The retreat setup looked like this: We surfed long, peeling rights every single day, then relaxed at the luxury villa in between sessions. We explored old cities and shopped for Moroccan treasures, then slid down sand dunes at sunset. We laughed, cried, danced, and ate a TON of amazing food. For each and every one of us, it was the surf adventure of a lifetime.
Mary joined us this season at the Southern Costa Rica Longboard Surf House with a few of her closest surf friends. These ladies surfed for hours every day and reminded us that it’s never too late to just go for it and try the things you’ve always dreamed of trying.
“I’m going to turn 70 and really what I think about is that it’s time to do everything that I really want to do. There’s no time a wastin’ here.”
What surf specific exercises can I do to prepare for my retreat?
Surf With Amigas’ head yoga instructor Reesie just made this perfect compilation of workouts and stretches that you should do to prepare for your next retreat with SWA. Expect to do pop-up practice, stabilizing core workouts, and a few juicy hip openers. After completing the exercises in this video (a few times) you’ll be ready to go!
Interested in more surf-related tutorials or workouts? Let us know!
The bottom turn. It’s the setup for most maneuvers in surfing. Want to get barreled? Do a cutback? A snap off the top?
A good bottom turn will set you up for success
We know its not as simple as it sounds, so here we are. We encourage you to play around with these techniques. Consider how your board feels different under your feet each time you try something new, and practice, practice, practice.
Below are 4 simple steps to improve your bottom turn:
Keep your back foot on the tail pad
The tail (back end) of the surfboard is the point where the board pivots and turns. If your stance is in the middle of your board and your back foot isn’t placed on the tail pad, you may notice that the board feels stiff and difficult to turn. If you don’t usually get your foot all the way back there, just start here! Practice this. Notice how the board starts to respond differently. Just get used to placing your foot back there, then move on to step 2.
Position yourself at the bottom of the wave
Mid-wave bottom turns just aren’t as good. Why? If you’re already halfway up the wave, there’s not much space to really set up for a good turn! The best a mid-wave bottom turn will ever produce is an average horizontal cutback. Try to get speed and pump yourself down to the bottom of the wave to set up for the bottom turn. This will ultimately give you more space on the wave to work with and result in a bigger, better maneuver.
Touch the wave with your inside hand/fingertips
Once you’re positioned at the bottom of the wave, try to reach your inside hand or fingertips down to touch the wave. This will automatically pull your chest down closer to the wave and get you in a lower stance. It also creates a pivot point on the wave. Creating this pivot point will not only give you more control, but will help direct the nose of your board more vertically up the wave. Getting the hang of this is seriously a game-changer! When you try it out you’ll know what I mean. It may be a technique that you’ve never even noticed before, but after reading this I encourage you to go watch a few surf videos (of short boarders) and you’ll notice that talented surfers do it on almost every single wave.
Look up (or ahead) at the section on the wave that you want to go to
The momentum from your bottom turn needs to take you somewhere! As you reach your inside hand into the water you should already be looking up (or ahead) at the part of the wave you’d like to go to. The purpose of a bottom turn is ultimately to set up for a barrel, snap, or cutback. Keep this in mind and keep your eyes on the prize as you set it all up.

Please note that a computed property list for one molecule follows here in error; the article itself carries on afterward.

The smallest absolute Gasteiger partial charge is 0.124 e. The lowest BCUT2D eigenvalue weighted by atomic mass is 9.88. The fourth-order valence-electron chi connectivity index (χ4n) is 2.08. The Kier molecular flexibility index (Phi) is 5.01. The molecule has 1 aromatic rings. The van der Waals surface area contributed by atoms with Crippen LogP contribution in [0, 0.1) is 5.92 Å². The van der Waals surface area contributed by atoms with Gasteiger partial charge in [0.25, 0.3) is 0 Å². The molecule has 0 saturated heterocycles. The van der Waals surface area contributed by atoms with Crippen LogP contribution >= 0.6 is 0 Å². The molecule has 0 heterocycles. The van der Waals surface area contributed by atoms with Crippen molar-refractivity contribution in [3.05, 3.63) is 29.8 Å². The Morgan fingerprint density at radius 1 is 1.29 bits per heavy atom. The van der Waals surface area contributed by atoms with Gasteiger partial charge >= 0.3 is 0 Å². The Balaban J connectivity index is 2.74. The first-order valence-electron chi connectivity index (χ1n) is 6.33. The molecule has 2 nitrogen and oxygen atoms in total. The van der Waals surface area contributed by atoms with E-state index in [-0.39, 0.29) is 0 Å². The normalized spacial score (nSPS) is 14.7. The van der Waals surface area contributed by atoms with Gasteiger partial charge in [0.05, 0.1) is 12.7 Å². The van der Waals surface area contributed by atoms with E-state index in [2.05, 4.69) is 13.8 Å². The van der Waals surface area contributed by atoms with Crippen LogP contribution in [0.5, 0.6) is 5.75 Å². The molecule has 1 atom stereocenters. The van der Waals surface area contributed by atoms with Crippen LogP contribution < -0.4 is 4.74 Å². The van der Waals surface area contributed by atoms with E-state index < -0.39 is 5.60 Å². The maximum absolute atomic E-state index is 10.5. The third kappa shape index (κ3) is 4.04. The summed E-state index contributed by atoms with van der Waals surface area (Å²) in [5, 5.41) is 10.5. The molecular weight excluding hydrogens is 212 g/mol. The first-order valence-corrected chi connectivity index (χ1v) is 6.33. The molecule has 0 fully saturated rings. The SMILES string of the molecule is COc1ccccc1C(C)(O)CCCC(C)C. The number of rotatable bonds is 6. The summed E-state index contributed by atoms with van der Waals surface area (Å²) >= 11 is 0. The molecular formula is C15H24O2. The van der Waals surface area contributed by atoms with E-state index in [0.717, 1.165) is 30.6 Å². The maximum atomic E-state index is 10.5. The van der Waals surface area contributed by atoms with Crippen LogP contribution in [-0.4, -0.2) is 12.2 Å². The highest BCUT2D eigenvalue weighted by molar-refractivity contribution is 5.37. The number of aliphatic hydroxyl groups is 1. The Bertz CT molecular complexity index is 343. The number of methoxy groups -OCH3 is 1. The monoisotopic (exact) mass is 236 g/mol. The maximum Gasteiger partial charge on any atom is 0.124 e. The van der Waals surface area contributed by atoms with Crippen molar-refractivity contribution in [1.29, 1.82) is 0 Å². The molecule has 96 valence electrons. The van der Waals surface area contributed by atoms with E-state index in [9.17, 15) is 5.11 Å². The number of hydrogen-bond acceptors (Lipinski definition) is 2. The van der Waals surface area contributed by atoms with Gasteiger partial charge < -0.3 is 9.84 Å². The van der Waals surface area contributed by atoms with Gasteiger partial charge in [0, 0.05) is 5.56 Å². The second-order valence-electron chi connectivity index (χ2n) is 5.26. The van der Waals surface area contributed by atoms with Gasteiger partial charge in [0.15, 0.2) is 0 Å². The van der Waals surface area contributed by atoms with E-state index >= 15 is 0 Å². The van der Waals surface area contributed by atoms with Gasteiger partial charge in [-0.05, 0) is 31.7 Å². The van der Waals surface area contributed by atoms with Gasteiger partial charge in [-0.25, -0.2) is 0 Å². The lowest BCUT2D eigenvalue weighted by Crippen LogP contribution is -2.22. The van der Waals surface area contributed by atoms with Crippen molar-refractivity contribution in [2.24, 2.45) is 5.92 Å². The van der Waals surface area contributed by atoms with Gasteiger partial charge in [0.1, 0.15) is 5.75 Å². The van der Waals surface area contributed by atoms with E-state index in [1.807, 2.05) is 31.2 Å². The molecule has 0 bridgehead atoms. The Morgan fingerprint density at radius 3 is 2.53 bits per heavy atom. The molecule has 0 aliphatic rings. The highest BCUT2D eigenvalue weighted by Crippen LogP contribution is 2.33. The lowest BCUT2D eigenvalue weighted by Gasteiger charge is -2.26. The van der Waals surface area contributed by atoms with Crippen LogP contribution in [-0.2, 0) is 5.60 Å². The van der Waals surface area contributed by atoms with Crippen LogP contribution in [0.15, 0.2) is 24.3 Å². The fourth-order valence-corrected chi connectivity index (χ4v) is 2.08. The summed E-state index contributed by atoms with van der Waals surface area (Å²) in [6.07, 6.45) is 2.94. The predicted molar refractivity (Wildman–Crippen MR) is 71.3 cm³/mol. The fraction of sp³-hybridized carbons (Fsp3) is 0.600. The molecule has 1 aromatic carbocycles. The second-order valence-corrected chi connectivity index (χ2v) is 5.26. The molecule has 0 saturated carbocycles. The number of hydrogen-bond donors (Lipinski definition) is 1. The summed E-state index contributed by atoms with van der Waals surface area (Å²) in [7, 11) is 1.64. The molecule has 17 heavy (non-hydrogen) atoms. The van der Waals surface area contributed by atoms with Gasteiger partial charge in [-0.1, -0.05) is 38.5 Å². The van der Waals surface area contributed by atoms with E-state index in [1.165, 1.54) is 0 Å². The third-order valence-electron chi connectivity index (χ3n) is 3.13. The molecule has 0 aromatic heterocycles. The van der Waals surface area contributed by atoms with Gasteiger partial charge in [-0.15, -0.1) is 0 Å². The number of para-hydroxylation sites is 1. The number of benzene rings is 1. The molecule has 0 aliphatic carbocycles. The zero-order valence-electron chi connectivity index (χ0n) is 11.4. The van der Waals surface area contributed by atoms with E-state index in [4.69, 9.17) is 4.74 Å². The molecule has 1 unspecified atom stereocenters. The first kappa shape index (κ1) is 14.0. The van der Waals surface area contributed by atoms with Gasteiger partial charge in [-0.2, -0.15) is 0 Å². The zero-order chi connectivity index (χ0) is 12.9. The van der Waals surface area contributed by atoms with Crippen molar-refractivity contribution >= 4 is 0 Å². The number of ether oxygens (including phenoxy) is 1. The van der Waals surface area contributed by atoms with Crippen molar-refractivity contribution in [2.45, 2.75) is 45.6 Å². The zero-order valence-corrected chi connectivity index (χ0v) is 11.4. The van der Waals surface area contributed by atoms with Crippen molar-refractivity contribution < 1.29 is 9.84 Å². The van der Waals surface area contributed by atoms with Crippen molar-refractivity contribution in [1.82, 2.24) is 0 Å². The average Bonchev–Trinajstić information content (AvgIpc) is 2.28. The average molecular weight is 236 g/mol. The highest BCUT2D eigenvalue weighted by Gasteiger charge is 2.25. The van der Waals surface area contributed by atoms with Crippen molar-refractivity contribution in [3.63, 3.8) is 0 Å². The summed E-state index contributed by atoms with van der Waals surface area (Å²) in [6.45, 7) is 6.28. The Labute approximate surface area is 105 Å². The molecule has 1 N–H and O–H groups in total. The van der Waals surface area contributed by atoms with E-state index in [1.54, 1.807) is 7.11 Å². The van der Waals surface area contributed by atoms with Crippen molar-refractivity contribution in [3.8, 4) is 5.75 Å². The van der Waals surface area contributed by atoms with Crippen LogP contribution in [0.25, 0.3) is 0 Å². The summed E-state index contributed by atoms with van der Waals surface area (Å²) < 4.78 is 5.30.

We hope this 4 step guide to improve your bottom turn is helpful and encouraging. If you try out these techniques and they work for you, please share with us! If you’d like for us to break down another surf maneuver, contact us here.
Standing on the beach and watching the waves with butterflies going crazy in your stomach. Paddling halfway to the outside only to turn back around out of fear or anxiety. Or making it to the outside but then feeling too far out of your comfort zone to catch any waves.
Here are three tools that may help you overcome anxiety in the ocean so you can tap into the joy of surfing and catch more waves.
Surf with friends (aka, surf with amigas!)
So much pressure is taken off when there’s a familiar face in the water. Surfing with friends means that someone can keep an eye on you, while you keep an eye on them. It also means that you can encourage each other to catch waves, cheer each other on, and laugh at the wipeouts together. Wiping out without a friend close by just isn’t the same. If you can’t line up a surf session with a friend, the next best thing you can do is chat with another surfer in the water. This will immediately take the edge off. Not to mention your new buddy will also be more likely to share a few waves with you!
Spend time swimming and playing in the ocean
Surfing comes with many challenges. Surfers have to learn how to read waves, build up paddle and core strength, be able to steer clear of other surfers in the water, and overcome big wipeouts, to name a few. We can all agree that it’s hard. Swimming and playing in the waves (close to shore) is a great way to open up a more playful mindset while you’re in the ocean. Laughing loud, jumping over and swimming under waves, body surfing in the shore pound, laughing loud all over again. These are just a few things that will not only teach you how to tap into a more relaxed and playful approach to surfing, but will also build your confidence in reading waves and being underwater.
Although this one’s a no brainer, it’s hard to remember to just breathe when you’re amidst the chaos! Deep, slow breaths will calm your nerves and get you re-centered. Try taking a few deep breaths every time you reach the outside and have a chance to sit up on your board. This will help to get rid of any panicky feelings you have and put you back in the zone. Try to make this a consistent practice.
We hope these simple tools help you calm your nerves and tap into the joy of surfing and ocean-play. If you try one of these tools and it works, we’d love to hear your story! If you have other practices that have worked for you, we’d love to hear about those too.